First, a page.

Here is information directly from Healthcare.Gov about the "individual shared responsibility fee" and the least expensive "Catastrophic Plan" (not available to everyone).
If you can afford health insurance but choose not to buy it, you must pay a fee known as the individual shared responsibility payment.If a person wanted to buy the least expensive policy to avoid the penalty fee, a person must be either young or exempt from the penalty altogether.
The fee in 2014 is 1% of your yearly income or $95 per person for the year, whichever is higher. The fee increases every year. In 2016 it is 2.5% of income or $695 per person, whichever is higher. [underlining added]
In 2014 the payment for uninsured children is $47.50 per child. The most a family would have to pay in 2014 is $285. [Extrapolated for 2016, the most a family would have to pay is $2085.]
In the Marketplace, catastrophic plans are available only to people under 30 and to some low-income people who are exempt from paying the fee because other insurance is considered unaffordable or because they have received "hardship exemptions". Marketplace catastrophic plans cover 3 annual primary care visits and preventive services at no cost. After the deductible is met, they cover the same set of essential health benefits that other Marketplace plans offer. People with catastrophic plans are not eligible for lower costs on their monthly premiums or out-of-pocket costs. [underlining added]The website discusses who is exempt from paying the penalty but also lists "hardship exemptions" which could apply to anyone if the right cards were played.
The maximum out-of-pocket costs for any Marketplace plan for 2014 are $6,350 for an individual plan and $12,700 for a family plan.
If you have any of the circumstances below that affect your ability to purchase health insurance coverage, you may qualify for a "hardship" exemption:Recent reports indicate that Medicare fraud is rampant. It is anticipated that Obamacare fraud will be even greater.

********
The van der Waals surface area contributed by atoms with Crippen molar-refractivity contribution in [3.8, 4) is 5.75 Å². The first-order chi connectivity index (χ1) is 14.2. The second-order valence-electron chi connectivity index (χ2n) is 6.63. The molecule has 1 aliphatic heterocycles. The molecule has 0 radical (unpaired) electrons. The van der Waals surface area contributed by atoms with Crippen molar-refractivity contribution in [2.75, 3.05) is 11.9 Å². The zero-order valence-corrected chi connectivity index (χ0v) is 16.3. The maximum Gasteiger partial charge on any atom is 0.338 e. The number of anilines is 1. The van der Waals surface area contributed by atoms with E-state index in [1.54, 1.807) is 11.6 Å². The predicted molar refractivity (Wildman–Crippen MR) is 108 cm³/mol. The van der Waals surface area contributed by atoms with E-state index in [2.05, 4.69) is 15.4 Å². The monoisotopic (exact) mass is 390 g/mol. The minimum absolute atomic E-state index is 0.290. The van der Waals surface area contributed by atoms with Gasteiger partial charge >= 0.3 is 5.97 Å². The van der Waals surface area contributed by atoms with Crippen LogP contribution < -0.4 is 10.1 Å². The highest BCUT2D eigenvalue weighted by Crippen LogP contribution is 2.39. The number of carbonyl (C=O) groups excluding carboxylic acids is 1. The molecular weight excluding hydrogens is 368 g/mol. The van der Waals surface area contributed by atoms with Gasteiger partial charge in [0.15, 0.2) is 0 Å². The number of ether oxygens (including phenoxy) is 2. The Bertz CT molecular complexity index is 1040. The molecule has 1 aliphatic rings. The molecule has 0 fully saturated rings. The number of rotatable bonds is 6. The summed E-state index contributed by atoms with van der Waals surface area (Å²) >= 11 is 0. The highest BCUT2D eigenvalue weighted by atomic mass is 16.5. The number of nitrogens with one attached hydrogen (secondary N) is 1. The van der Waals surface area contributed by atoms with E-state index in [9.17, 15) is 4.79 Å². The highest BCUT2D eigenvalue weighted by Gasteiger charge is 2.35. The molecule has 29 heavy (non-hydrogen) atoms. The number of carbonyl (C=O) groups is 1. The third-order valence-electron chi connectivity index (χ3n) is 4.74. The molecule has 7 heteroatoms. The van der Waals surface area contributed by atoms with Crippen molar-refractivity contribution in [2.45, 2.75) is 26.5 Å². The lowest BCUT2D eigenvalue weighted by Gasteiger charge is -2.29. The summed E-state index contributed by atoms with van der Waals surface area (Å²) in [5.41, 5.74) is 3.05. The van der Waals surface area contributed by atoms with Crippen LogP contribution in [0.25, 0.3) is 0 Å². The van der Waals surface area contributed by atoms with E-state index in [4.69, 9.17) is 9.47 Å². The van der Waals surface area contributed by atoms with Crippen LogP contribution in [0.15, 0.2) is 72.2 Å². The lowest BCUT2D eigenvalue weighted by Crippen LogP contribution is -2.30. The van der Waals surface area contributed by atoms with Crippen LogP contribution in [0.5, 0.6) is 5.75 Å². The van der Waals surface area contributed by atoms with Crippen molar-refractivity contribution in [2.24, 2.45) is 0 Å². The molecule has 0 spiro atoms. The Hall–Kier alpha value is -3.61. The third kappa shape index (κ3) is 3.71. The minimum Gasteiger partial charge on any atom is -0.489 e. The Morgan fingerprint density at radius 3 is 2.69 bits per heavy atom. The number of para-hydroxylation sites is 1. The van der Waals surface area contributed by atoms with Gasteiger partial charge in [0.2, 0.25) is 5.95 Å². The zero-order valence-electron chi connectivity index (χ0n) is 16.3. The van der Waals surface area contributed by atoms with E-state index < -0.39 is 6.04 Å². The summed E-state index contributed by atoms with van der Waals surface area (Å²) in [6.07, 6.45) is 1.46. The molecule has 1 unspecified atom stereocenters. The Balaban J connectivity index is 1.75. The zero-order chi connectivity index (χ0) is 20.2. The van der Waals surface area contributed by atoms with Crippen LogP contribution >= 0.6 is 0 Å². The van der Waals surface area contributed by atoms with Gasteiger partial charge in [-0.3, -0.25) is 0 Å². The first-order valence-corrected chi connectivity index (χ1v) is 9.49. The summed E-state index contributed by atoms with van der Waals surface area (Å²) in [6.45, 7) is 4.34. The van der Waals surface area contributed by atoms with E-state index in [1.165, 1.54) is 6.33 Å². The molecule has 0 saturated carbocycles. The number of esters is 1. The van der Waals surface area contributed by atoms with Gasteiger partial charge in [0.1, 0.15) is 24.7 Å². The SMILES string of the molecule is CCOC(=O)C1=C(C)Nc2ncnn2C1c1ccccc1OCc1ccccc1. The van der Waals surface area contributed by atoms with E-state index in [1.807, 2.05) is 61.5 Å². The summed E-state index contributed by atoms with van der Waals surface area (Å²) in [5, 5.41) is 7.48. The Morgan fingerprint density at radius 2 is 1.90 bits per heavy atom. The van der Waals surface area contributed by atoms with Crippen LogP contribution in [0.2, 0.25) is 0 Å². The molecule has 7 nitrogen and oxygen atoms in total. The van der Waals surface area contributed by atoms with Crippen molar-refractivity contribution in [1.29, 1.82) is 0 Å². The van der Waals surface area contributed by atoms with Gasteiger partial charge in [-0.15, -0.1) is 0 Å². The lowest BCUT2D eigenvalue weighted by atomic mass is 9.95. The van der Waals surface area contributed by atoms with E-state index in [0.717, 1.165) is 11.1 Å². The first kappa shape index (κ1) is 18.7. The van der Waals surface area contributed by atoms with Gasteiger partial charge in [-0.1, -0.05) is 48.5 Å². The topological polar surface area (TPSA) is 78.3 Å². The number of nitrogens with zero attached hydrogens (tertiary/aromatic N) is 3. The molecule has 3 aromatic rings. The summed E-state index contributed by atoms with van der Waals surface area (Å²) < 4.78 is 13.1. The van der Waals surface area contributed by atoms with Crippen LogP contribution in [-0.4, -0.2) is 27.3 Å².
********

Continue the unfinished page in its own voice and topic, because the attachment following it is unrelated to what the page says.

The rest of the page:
1) You were homeless.
2) You were evicted in the past 6 months or were facing eviction or foreclosure.
3) You received a shut-off notice from a utility company.
4) You recently experienced domestic violence.
5) You recently experienced the death of a close family member.
6) You experienced a fire, flood, or other natural or human-caused disaster that caused substantial damage to your property.
7) You filed for bankruptcy in the last 6 months.
8) You had medical expenses you couldn’t pay in the last 24 months.
9) You experienced unexpected increases in necessary expenses due to caring for an ill, disabled, or aging family member.
10) You expect to claim a child as a tax dependent who’s been denied coverage in Medicaid and CHIP, and another person is required by court order to give medical support to the child. In this case, you do not have the (sic) pay the penalty for the child.
11) As a result of an eligibility appeals decision, you’re eligible for enrollment in a qualified health plan (QHP) through the Marketplace, lower costs on your monthly premiums, or cost-sharing reductions for a time period when you weren’t enrolled in a QHP through the Marketplace.
12) You were determined ineligible for Medicaid because your state didn’t expand eligibility for Medicaid under the Affordable Care Act.
The "Glossary" will link to most of the information on Healthcare.Gov.
Posted by Note Taker